The northwest corner of Winslow Way and the highway feeding downtown is about ready to undergo a dramatic change.
A development called Island Gateway is still awaiting building permits and a few other city-approved actions, but the city’s Planning Department has given the new owners of the property the green light.
Over the next two-and-a-half years, the existing structures and their businesses will be replaced by an art museum, a new home for the Kids Discovery Museum, five commercial buildings and an underground parking lot.
The corner has long been one of the island’s most hectic spots with nine concerns located in three buildings on the property. And a 10th, Windermere Real Estate, filled a street-front office before vacating last year.
The exodus has already begun with groundbreaking scheduled for Sept. 26 on the rear of the property previously leased by Diamond Parking, according to Andrew Lonseth, who is developing the property along with partners Bill Carruthers and Kelly Samson. It’s where KiDiMu will eventually find itself.
“We are working to help relocate each entity specifically,” Lonseth said. “It’s what time-frame works for them. Construction of KiDiMu will start later this fall, so there will be some dust vibration going on. But construction on the front building won’t begin until next year.”
Besides Diamond, which operated a 175-stall lot that was usually no more than half full, Gateway Towing soon will move its impound lot and tow service to Poulsbo. A representative of its parent company, Silverdale Towing, said they couldn’t find a location on the island.
Rosie’s Detail Shop, which existed in one of Gateway Towing’s vehicle bays, moved this week to 9463 Business Park Lane.
Moving to the front of the property, the two short-stay rooms that served as the Inn at Winslow Corner have been abandoned. And the Bank of America Home Loan office, which resided in the 1910 building that was the original Nakata family grocery store, has moved to the bank’s main office off Hildebrand Lane.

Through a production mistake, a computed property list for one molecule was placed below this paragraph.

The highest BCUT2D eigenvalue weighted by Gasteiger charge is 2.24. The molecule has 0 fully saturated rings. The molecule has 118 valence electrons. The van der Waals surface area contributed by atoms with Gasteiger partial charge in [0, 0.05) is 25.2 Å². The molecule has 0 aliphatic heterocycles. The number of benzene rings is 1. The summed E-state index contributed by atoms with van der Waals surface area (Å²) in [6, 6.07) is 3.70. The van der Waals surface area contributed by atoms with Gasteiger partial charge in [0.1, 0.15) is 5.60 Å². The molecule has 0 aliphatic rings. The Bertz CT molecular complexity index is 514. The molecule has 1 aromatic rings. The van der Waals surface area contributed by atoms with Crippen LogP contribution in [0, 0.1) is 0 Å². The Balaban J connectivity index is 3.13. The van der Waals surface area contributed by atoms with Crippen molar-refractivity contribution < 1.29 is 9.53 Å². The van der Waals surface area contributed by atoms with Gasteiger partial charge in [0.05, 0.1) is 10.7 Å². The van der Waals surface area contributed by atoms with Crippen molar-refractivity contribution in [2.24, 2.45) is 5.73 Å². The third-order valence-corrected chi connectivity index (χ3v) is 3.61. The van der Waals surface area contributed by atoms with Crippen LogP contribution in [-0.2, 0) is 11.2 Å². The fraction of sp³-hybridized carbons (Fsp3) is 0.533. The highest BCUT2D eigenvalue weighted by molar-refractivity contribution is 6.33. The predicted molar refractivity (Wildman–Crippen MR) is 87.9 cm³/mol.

Loan officer David Boone said the business’s furniture has been given to the Bainbridge Island Chamber of Commerce for when it moves to a new home. And Lonseth said the building will be given to the Nakatas, who will move it to their property on Weaver Road.
The Chamber of Commerce will probably be the last one to move since the process of relocating the State Department of Licensing office that shares its space will take as long as 90 days, said Executive Director Kevin Dwyer.
He said the Chamber has identified a few potential sites, but they have to be screened by the state so the process will be lengthy.
It’s also possible, Dwyer said, that the chamber will eventually relocate in one of Island Gateway’s commercial spaces.
Bargain Boutique, which has been selling second-hand items for Seattle’s Children’s Hospital in the same space for 30 years, is currently negotiating with owners of two places in the Winslow area. Manager Cynthia Van Buskirk said the move could happen in mid-October or be delayed until November.
“We’re still open though and we’ll let everyone know when we move,” Van Buskirk said. “It’s a tight space here so we’re looking for 500 more square feet. We need more working and storage space.”
Another long-time presence looking for a new home is Chun Cho, who since 1981 has operated Winslow Shoe Repair in a shoebox-sized space at the rear of the old Nakata building. He’s looking now and hopes to relocate in a couple of months.
“This has been good for me,” he said. “This very good town. A lot of people worried about me moving. But I be OK.”
Yes, his customers will find him wherever he goes since he’s the only shoe repairman in town. Hang a sign and they shall come.
“It’s important to us to help find a place that fits their needs,” Lonseth said. “With the construction starting soon, most of them want to move as soon as possible. But there will be some complications, so we’re fine with them moving when they can.”